In April 2000, Thomas complained of bilateral knee pain to a Soundview physician. An x-ray examination of Thomas's knees revealed "no evidence of fracture, dislocation or effusion," however. (R. 245, 247, 288) In March 2002, Thomas complained of right arm pain and stiffness, but when she returned in April 2002, she did not complain about this condition. (R. 223-24) In June 2002, Thomas returned to Soundview with complaints of right hand and arm pain. (R. 221) The physician who examined her, however, found no inflammation, and when Thomas returned to Soundview in July 2002, she did not complain of hand or arm pain. (R221)

On July 7, 2003, Dr. Peter Graham, a specialist in internal medicine, examined Thomas in connection with a referral by the Office of Disability Determinations. (R. 135) Thomas told Dr. Graham that she spends her days doing light activities and "has no difficulty dressing, bathing, toileting or grooming." (R. 135) She also described her psychiatric history and drug abuse, including twelve years of cocaine use. (R. 135-36)

Dr. Graham concluded that Thomas was "well-developed, well-nourished, appearing stated age and in no acute distress. Behavior is appropriate. Mood and affect are normal. Communication is adequate with no impairment of speech. [Thomas] walks normally. Station is normal. [Thomas] is able to dress and undress without difficulty. [Thomas] is able to get on and off the examination table without difficulty." She had a "normal range" of spinal motion, clear respiration, full range of motion in her joints, and adequate muscle strength. Dr Graham detected no abnormalities in her heart function. Thomas was "oriented and alert," and demonstrated an ability to "sit, stand, walk, lift, carry, handle objects, hear and speak." She presented with hypertension, controlled by medication, and reported a history of schizoaffective disorder, drug abuse and asthma. Dr. Graham saw her prognosis as stable. He did note that in light of her history of asthma, Thomas should avoid extreme heat and cold, humidity, and fumes/odors. (R. 136-38)

Dr. Kusum Walia issued a "Physical Residual Functional Capacity Assessment" of Thomas in 2003. (R. 166-72) Dr. Walia found that Thomas had no exertional, postural, manipulative, visual or communication limitations. She was "well developed, well nourished" and had a normal range of motion in her neck and extremities. (R. 167) Dr. Walia found her reported limitations "not to be fully credible." (R. 171)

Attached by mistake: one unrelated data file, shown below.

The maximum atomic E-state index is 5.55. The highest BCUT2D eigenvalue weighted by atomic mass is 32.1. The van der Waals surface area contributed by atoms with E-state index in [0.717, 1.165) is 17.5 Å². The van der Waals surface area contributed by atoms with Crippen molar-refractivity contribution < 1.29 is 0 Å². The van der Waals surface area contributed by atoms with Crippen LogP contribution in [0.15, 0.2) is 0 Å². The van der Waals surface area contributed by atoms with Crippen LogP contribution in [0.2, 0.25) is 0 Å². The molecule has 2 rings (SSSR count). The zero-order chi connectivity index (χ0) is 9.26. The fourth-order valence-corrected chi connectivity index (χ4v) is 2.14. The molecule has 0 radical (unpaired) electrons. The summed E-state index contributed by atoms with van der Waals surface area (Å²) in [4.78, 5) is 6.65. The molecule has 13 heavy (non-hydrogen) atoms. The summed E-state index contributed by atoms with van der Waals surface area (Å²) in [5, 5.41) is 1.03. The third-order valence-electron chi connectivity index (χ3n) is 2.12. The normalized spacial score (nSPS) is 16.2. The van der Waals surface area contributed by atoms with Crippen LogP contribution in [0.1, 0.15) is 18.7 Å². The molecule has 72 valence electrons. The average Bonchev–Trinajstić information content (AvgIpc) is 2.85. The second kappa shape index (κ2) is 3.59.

On March 19, 2004, Thomas sought treatment at Soundview for numbness and pain in her right hand and arm. (R. 205) A March 30 radiologist's report, however, showed no abnormalities in Thomas's right hand, shoulder or elbow. (R. 264) On April 15, 2004, Thomas was examined by a physician in the Clinical Neurophysiology Laboratory at Montefiore Medical Center. (R. 260-261) At that time, Thomas complained of right hand cramping and pain, occasional numbness and tingling in her fingers, mild neck discomfort, and pain from her knee to her foot in her right leg. (R. 260) Upon examination, Thomas's motor strength was rated normal, except for slight weakness in her thumb muscle. (R. 260) The electrophysiologic study of Thomas was normal. (R. 261) On April 23, 2004, Thomas returned to Soundview with complaints of right hand pain; x-rays of her hand showed no abnormality. (R. 203)

On November 16, 2004, Dr. Sapana Shah, a specialist in internal medicine at Soundview, prepared a "Medical Source Statement" concerning Thomas's ability to perform physical work-related activities. (R. 162-65) Dr. Shah found that Thomas has no limitations in her ability to lift, carry, stand, walk, sit, push or pull and that she could occasionally climb, kneel, crawl, or stoop. (R. 162-63) Dr. Shah also noted that Thomas suffered from occasional limitations in her ability to perform various manipulative functions. (R. 164) Because of Thomas's asthma, Dr. Shah indicated that she would be limited in her ability to work in environments with dust, humidity and fumes. (R. 165)

On August 10, 2005, Thomas returned to Soundview and requested Tylenol for body pain. (R. 199) On September 12 and November 30, 2005, Thomas was seen at Soundview for complaints of low back pain and was prescribed Motrin. (R. 192, 196) On April 20, 2006, Thomas was seen at Soundview again and complained of hand and arm pain; the note from that visit indicates that her prescriptions were refilled. (R. 191).